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The idea that prayer brings revival can be somewhat of a copout. It is generally accepted that prayer is the path toward the renewal of God¬ís presence and power in the church, but prayer alone won¬ít do it. The proof text for the prayer cure for dying churches is Second Chronicles 7:14 and the much-quoted words are: "will humble themselves and pray and seek my face" (NIV). In addition to this Scripture is the oft-repeated "historical evidence" of prayer meetings that brought revival.
A closer look at the Second Chronicles passage makes plain that it is not prayer that causes God to hear from heaven, but genuine repentance. In the context of repentance, prayer becomes the vehicle for confession of sins and aids the implementation of repentance. The core issue of sin that caused decline in the first place must be directly confronted, and repentance is the only way of dealing with sin.
Peter makes it clear to the Jews that if they wanted "times of refreshing [to] come from the Lord" then they had to "repent and turn to God, so that your sins may be wiped out" (Acts 3:19). When Jesus walked this earth, Israel was experiencing revival by His presence.
John the Baptist proclaimed that for the Lord to come they needed "to make straight paths for him" (Luke 3:4). Straight paths were made by "fruit in keeping with repentance" (Matthew 3:8). If John the Baptist were here today, he would say the pathway to revival is in returning to God in full obedience, forsaking our worldliness. All the prayer meetings in the world are not going to bring revival until sin is dealt with radically and thoroughly.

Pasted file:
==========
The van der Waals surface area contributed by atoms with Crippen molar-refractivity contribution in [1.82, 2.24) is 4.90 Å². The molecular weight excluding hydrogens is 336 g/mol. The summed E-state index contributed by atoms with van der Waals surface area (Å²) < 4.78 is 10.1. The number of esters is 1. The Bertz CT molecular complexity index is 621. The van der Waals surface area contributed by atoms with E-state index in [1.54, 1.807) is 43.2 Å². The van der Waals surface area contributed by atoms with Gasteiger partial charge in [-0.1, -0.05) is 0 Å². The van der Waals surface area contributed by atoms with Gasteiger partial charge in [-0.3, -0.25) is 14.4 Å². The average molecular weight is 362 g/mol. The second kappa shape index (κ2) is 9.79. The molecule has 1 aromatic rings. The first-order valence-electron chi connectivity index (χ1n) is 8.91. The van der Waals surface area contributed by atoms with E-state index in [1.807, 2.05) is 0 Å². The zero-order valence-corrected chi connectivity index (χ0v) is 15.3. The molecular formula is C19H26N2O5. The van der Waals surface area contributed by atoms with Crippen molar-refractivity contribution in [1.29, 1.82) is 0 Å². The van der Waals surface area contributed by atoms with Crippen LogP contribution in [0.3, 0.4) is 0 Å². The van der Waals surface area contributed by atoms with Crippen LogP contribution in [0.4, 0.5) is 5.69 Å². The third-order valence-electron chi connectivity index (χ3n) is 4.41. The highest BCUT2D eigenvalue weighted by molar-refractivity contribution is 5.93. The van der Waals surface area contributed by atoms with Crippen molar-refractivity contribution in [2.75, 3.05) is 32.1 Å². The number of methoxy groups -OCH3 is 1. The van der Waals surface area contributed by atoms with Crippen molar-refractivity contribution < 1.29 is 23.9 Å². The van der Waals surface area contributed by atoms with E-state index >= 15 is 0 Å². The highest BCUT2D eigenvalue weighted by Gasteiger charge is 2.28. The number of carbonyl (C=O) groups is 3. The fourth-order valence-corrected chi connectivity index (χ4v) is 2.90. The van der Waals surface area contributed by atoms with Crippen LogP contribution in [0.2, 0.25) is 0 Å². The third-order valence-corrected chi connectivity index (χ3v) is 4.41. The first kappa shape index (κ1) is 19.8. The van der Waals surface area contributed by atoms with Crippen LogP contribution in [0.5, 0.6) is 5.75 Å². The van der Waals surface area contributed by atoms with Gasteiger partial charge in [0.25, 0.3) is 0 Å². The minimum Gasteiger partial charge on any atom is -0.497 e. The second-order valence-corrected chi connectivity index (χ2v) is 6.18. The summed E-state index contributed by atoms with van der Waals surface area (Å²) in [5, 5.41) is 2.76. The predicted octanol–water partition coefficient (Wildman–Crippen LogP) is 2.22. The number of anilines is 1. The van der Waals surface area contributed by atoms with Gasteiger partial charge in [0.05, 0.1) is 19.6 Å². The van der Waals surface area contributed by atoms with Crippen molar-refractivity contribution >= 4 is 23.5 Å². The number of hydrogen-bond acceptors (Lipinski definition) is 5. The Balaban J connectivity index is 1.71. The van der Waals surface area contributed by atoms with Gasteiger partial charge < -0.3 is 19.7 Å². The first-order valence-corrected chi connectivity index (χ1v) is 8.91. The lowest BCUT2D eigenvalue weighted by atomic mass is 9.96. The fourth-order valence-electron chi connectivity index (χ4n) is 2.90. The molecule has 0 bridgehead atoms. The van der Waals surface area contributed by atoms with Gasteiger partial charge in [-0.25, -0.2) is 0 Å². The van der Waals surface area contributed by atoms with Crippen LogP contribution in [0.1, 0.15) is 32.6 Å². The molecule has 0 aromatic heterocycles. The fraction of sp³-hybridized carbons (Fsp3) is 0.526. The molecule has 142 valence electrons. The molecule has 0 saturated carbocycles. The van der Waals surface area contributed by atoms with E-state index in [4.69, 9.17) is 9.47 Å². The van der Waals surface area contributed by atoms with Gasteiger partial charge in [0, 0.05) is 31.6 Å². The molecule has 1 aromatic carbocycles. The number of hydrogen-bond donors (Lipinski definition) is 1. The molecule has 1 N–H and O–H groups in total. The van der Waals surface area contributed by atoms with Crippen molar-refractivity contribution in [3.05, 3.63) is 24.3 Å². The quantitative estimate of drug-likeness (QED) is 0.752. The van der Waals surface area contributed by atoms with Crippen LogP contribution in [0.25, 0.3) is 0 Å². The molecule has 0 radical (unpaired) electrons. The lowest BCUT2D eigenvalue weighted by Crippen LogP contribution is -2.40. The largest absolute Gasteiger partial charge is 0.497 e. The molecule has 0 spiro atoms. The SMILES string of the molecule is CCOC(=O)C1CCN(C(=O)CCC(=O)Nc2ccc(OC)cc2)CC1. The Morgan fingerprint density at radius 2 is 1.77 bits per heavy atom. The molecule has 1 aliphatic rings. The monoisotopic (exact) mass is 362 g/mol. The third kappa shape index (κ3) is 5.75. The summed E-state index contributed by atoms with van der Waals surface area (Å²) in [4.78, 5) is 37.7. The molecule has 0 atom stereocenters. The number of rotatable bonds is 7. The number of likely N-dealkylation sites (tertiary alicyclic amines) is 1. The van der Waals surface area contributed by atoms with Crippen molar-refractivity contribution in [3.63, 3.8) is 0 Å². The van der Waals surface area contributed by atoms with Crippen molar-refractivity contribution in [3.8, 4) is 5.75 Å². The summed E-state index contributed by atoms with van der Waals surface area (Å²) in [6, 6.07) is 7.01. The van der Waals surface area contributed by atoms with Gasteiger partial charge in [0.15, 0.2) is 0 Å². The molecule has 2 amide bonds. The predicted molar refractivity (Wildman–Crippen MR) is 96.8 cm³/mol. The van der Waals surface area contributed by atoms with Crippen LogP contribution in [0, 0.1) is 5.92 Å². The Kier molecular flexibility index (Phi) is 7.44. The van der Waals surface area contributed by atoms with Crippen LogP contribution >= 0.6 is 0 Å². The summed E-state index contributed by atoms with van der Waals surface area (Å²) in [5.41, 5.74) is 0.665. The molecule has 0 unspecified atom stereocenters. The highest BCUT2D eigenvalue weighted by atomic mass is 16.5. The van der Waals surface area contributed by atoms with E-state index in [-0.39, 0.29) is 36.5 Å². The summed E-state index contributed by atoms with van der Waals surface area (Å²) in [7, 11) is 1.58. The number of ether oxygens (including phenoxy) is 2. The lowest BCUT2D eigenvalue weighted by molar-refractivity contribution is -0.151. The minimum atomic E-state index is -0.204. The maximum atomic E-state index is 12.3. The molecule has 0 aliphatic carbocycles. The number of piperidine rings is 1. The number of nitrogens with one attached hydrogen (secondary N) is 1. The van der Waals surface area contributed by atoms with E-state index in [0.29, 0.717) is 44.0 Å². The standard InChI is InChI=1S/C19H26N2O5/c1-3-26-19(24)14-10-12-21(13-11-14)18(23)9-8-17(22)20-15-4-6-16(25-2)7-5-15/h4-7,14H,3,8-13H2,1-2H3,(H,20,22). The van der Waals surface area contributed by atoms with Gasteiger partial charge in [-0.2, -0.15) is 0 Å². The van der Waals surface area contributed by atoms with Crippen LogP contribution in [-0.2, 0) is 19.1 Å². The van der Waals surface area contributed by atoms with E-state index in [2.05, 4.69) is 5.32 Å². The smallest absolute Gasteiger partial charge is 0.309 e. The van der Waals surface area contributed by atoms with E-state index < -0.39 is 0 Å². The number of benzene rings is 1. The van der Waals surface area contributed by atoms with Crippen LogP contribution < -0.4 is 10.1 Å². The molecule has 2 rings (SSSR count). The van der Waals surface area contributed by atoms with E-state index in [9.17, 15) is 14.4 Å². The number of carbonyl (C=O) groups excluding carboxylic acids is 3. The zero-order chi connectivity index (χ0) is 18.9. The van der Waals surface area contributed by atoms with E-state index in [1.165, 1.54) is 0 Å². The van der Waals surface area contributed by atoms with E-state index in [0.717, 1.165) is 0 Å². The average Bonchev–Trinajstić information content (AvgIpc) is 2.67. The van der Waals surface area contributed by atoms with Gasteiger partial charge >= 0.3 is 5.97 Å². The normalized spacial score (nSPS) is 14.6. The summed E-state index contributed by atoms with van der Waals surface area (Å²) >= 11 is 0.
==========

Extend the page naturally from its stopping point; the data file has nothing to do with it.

I, for one, can testify that it is fairly easy to have people praying for revival while ignoring the obvious. Of course, they won¬ít be all that fervent about it, and they won¬ít be all that persistent either. While prayer for revival by the unrepentant is hypocritical, it is as common as other deadly forms of carnal religion.
If prayer is the solution for revival, then the absence of power from on high is God¬ís fault. If repentance is the solution, then the absence of revival is our fault. Once we accept responsibility for the condition of the church, then revival is within our grasp.
Here is the amazing truth: We can have revival if we really want it. To say that the ball is totally in our court regarding revival is probably an oversimplification, for God¬ís sovereignty is always a factor. However, the Scriptures make clear we have a role to play in the outpouring of power from above, and that role is repentance. My message is not to diminish the value of prayer, but rather to emphasize that prayer is no substitute for forsaking our sins when it comes to bringing back the glory.